Cap Metro launches hydrogen hybrid bus pilot program

Posted on June 7, 2012

One of the most technologically-advanced buses in the world is about to begin serving transit riders in Austin, Texas. Capital Metro and the University of Texas Center for Electromechanics (UT-CEM) are to launch a hydrogen hybrid bus into operations among the UT shuttles as a part of a yearlong demonstration to test and further refine fuel-cell technology for public transit.

Partners recently involved in the project held an event to celebrate the kickoff of the zero-emission bus into passenger service this month.

The Austin demo represents the second phase of the project supported through the Federal Transit Administration’s (FTA) National Fuel Cell Bus Program and managed by the Center for Transportation and the Environment (CTE). The program aims to significantly improve fuel efficiency and reduce emissions among transit vehicles. The bus previously operated in Columbia, S.C.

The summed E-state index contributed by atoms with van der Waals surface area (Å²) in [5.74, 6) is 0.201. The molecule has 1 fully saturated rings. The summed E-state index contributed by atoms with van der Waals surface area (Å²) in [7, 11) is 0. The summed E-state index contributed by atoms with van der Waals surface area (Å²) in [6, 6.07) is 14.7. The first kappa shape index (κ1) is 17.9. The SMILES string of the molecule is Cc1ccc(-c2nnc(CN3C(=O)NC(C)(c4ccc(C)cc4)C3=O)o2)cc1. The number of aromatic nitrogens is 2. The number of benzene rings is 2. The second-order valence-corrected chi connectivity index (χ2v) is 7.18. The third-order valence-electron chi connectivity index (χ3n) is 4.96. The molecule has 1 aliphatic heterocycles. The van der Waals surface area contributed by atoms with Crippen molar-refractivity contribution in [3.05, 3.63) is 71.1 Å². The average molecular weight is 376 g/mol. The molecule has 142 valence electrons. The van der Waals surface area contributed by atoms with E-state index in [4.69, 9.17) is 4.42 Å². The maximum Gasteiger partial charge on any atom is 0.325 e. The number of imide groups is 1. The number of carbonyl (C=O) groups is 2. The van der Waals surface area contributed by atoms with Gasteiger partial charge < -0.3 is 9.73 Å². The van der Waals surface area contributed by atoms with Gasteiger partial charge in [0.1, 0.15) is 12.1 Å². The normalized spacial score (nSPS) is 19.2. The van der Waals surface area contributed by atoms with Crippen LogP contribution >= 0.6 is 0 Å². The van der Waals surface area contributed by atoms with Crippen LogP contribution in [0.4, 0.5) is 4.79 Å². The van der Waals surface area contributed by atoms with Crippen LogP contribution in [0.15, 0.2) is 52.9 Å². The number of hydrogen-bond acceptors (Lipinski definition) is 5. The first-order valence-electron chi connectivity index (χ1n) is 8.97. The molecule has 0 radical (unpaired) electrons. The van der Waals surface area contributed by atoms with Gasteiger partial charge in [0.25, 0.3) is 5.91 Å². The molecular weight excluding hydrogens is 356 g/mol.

The prototype bus, built by Proterra from the ground up as a zero-emission bus, has plug-in rechargeable batteries, a hydrogen fuel-cell system and an efficient all-electric drivetrain. Water vapor is the only emission. The bus will alternate among the Forty Acres and Intramural Fields routes.

The bus will be fueled daily at a state-of-the-art hydrogen fueling station on the J.J. Pickle Research Campus, the first of its kind in Texas. The fueling station allows for the on site generation, compression, storage and dispensing of hydrogen.

Data collection during the demonstration will be reported back to the FTA and the National Renewable Energy Laboratory for further analysis.

“By analyzing daily performance data from the bus and fueling station, UT-CEM aims to address technology challenges and further commercial acceptance of hydrogen fuel cell technologies,” said Dr. Robert Hebner, director of the Center for Electromechanics.

The demonstration in Austin is the result of a collaboration between local and national partners including: FTA, CTE, Capital Metro, First Transit, UT-CEM, Texas Commission on Environmental Quality,  the State Energy Conservation Office, Proterra, Gas Technology Institute, Hydrogenics and Signature Transportation.

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